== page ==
“When it comes to the pandemic influencing open office concepts, I believe we will see more visible cleaning regimens and have more candid conversations around behaviors within the workplace. One reason why open office got a bad rap in the past was due to a lack of change management around new behaviors employees were to have in an open office environment in order for that open office environment to succeed. 

“We may also see a de-personalization of desks; the family photos and tchotchkes are dust collectors. However, we do not see higher cubicles coming back. Higher cubicles can have an adverse effect on perceived safety within the workplace and there is no scientific proof that higher cubicles can safeguard employees from the spread of Covid-19.”

Q: Is the office water cooler and shared kitchen area a thing of the past?

“Will on-site amenities be a thing of the past? No. We believe that these settings will continue to play an integral role in an organization’s ability to attract, engage and retain their employees. Will the traditional, ‘my cup and everyone else’s cup touches the same surface in order to retrieve water’ equipment be modified or advanced with technology; certainly. We do foresee modifications happening, but we do not see these types of amenities simply going away. 

“Let’s just take a moment and consider the importance of the office ‘water cooler’. It’s a place to grab your water, sure. It is also the place to catch up on last weekend’s adventures or relive the Sunday football game highlights. It’s the place where catching up from yesterday’s meeting or sharing a process learning tip can also happen.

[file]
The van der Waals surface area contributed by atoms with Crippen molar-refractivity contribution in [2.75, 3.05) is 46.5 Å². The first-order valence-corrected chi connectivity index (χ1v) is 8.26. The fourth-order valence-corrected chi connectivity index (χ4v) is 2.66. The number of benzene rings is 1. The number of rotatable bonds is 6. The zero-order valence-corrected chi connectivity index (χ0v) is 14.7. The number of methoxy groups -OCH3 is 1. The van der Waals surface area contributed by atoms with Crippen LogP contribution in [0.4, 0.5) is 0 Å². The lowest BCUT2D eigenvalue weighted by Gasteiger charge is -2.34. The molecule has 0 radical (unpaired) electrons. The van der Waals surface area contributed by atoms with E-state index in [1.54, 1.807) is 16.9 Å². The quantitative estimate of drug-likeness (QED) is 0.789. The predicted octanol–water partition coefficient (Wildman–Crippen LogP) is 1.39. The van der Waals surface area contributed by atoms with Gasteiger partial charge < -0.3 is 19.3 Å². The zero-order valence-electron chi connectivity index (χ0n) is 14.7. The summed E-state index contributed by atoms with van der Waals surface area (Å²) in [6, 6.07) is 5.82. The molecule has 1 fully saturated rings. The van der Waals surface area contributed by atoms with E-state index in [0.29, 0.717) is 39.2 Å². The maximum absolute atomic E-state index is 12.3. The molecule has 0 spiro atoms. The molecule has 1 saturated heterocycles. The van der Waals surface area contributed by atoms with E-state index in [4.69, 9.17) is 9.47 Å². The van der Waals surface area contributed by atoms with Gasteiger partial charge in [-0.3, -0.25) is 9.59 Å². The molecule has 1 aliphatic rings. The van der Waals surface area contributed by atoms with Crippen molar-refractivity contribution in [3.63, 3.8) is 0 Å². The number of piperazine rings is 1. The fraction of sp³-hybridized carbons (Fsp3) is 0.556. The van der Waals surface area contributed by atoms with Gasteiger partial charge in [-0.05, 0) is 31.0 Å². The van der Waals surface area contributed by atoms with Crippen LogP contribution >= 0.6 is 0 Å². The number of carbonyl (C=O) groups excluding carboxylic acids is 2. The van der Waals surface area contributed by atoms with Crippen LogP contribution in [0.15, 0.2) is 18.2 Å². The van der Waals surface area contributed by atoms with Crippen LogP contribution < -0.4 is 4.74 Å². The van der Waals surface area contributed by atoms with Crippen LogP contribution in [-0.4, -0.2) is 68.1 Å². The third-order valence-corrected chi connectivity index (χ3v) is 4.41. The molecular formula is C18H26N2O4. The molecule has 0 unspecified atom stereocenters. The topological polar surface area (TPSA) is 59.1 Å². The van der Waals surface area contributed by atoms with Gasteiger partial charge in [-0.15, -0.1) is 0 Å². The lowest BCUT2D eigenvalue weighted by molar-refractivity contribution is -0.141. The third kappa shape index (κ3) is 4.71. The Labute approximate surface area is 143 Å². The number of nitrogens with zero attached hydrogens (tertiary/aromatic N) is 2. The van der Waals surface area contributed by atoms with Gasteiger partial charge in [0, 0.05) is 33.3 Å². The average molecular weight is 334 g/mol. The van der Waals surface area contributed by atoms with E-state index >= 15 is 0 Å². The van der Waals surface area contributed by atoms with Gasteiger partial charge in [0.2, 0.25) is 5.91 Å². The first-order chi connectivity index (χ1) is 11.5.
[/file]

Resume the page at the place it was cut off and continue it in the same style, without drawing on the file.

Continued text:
“The ‘water cooler’ and other destination places within the office are places for people to collide and recent studies are showing that those chance encounters and interactions between knowledge workers can elevate performance. So, as companies consider their offices and the purpose for the office, destination places may further increase to support an interactive hub for employees to connect when they are in the office."

Q: Will companies want/need less office space as a result of the growing work-from-home option?

“We are hearing from many clients, as they look at more dispersed workforces or increased flexibility for employees, that they are looking at de-densifying space and looking to explore lower utilization of their spaces. Does this automatically mean less of a footprint; not necessarily because it is too soon to tell and goes back to the importance of aligning people, place and technology with an organization’s business objectives and goals. 

“There is a role to an office supporting culture and engagement and studies show, higher engagement can lead to increased sales, decreased absenteeism, increased productivity, etc. The cost of lost culture and engagement may outweigh the cost of real estate longer term."

 Heather Turner-Loth is business development practice leader for Eppstein-Uhen Architects.

Milwaukee Business Journal